Sharing our lives with dogs and cats goes back tens of thousands of years. We love them, we cherish them, we care for them. They are beloved members of every family and thus we want to make sure that they are healthy and free from disease.
Staphylococcus pseudintermedius is a common bacterial inhabitant of the skin and mucosa of dogs and cats. It is also a major opportunistic pathogen, often causing canine skin and ear infections. Understanding the diversity and evolution of this increasingly important pathogen is critical to advancing the health of man’s favorite companion and oldest domestic animal.
My lab in collaboration with the New Hampshire Veterinary Diagnostic Laboratory carried out a genomics study of 130 clinical S. pseudintermedius isolates from mostly dogs and a few cats in the New England region of the United States. Our samples came from New Hampshire, Connecticut, Maine, Massachusetts and Vermont located in the northeast region of the country.
Our results revealed the co-circulation of genetically diverse lineages that have access to a large pool of accessory genes. Accessory genes are genes found in one or few strains and may consist of genes necessary to adapt to unique environments, associated with pathogenicity or those that confer drug resistance. We identified methicillin-resistant and multidrug-resistant S. pseudintermedius clones. These have emerged through multiple independent, horizontal acquisition of resistance determinants and frequent genetic exchange that disseminate DNA to the broader population. When compared to previously published genomes from Texas (located in the southern part of the United States), we found evidence of clonal expansion of drug resistant lineages that have disseminated over large geographical distances. Overall, we found that the S. pseudintermedius within a local region (New England) and across the country is remarkably diverse in terms of their evolutionary relationships, virulence and drug resistant characteristics.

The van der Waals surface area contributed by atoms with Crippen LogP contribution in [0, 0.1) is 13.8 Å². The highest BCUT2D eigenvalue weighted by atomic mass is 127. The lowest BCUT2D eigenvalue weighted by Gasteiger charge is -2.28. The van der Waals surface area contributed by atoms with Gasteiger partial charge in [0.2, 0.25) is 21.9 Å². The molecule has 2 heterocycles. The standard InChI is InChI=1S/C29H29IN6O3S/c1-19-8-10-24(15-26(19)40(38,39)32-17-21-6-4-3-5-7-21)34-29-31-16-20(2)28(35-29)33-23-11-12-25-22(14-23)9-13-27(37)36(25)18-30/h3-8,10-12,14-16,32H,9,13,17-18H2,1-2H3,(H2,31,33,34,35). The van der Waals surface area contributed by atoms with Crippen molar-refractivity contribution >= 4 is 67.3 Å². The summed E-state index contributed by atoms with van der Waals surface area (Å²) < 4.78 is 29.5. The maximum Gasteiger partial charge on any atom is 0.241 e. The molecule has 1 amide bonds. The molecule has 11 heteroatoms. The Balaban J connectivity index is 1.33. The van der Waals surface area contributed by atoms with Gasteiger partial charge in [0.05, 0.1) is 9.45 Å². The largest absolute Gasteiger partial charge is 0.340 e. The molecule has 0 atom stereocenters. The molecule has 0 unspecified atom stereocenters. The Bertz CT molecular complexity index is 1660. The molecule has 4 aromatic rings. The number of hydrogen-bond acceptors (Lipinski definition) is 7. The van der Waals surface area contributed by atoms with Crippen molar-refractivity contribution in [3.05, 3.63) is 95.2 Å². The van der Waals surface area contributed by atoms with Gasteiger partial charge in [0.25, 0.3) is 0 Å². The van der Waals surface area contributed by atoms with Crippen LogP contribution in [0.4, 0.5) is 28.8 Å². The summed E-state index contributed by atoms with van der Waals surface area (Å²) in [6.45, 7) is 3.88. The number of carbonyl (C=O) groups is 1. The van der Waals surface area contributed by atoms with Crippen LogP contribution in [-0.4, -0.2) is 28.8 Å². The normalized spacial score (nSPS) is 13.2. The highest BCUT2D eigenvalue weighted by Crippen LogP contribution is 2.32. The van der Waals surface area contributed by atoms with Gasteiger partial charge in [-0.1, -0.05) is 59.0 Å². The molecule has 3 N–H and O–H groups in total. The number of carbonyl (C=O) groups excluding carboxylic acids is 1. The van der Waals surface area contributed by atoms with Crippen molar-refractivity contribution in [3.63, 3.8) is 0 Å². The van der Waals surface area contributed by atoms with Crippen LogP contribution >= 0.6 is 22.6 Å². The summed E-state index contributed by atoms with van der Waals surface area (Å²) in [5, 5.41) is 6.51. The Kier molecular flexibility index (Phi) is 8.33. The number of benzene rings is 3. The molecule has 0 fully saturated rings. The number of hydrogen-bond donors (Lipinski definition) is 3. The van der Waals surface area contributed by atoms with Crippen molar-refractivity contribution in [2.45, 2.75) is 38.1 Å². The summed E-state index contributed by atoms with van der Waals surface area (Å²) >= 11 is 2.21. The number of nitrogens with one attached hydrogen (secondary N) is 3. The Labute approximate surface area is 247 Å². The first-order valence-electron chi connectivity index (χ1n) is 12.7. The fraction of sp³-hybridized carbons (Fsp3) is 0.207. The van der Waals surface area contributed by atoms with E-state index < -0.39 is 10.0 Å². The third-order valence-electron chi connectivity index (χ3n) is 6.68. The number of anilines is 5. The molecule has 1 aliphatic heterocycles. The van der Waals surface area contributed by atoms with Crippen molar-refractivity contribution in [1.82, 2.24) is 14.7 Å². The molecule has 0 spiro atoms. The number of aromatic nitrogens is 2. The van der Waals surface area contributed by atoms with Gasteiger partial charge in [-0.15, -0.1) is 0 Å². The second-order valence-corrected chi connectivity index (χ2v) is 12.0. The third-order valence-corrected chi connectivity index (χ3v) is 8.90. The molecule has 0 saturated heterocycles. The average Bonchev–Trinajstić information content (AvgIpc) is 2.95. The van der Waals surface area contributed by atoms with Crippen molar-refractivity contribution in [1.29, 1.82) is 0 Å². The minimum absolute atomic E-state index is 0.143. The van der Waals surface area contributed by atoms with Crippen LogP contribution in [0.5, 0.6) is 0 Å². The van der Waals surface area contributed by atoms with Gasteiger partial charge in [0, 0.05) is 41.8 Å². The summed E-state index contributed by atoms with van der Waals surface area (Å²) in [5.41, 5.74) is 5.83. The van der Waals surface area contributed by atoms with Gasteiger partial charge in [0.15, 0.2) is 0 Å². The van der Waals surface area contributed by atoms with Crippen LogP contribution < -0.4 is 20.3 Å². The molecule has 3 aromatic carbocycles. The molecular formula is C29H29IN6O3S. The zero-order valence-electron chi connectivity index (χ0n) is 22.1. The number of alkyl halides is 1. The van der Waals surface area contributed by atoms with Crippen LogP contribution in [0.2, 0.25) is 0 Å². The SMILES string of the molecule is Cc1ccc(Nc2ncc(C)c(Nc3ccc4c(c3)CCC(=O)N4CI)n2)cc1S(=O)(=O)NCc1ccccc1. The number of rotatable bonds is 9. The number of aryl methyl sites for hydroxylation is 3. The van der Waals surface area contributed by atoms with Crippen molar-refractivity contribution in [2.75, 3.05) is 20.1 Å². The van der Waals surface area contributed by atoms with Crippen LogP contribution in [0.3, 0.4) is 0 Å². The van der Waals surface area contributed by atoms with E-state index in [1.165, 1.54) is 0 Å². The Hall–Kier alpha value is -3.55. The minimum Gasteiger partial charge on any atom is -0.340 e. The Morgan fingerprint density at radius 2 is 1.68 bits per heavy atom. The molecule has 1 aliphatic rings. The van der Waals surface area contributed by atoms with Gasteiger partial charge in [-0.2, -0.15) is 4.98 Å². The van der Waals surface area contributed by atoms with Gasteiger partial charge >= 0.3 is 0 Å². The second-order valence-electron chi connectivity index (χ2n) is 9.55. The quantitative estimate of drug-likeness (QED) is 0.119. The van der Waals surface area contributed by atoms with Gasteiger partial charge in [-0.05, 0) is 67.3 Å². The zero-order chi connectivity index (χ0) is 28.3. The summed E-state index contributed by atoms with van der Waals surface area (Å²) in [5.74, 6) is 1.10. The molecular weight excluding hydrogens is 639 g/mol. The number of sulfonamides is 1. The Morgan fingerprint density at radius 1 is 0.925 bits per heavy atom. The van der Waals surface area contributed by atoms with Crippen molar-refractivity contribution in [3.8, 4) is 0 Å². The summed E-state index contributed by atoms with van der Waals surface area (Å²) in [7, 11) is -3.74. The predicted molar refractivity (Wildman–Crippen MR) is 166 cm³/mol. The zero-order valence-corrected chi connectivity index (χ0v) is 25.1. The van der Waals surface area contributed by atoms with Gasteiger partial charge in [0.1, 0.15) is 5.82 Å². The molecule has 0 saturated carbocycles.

Our study highlights the application of population-level genomics approaches in microbes that infect animals. Microbial population genomics involves sequencing the genomes of hundreds and even thousands of closely related strains from different eukaryotic hosts or different environments. It has been instrumental in revolutionizing the epidemiology, surveillance and control strategies of infectious diseases that threaten human health, such as Staphylococcus aureus and Streptococcus pneumoniae. However, the application of population genomics in veterinary medicine remains limited.
Our study provides a general framework to integrating high throughput genome sequencing methods in veterinary medicine that will advance our ability to identify targets for strain differentiation, diagnostics and therapeutic options for infections caused by S. pseudintermedius. Our methods will be valuable in the study of other bacterial species that cause disease in many other companion and domestic animals. We hope that our study will inform other opportunities for fruitful cross-disciplinary research at the boundary of veterinary disease epidemiology, genomics and evolutionary biology.
Our paper can be found here: https://www.nature.com/articles/s42003-020-1009-y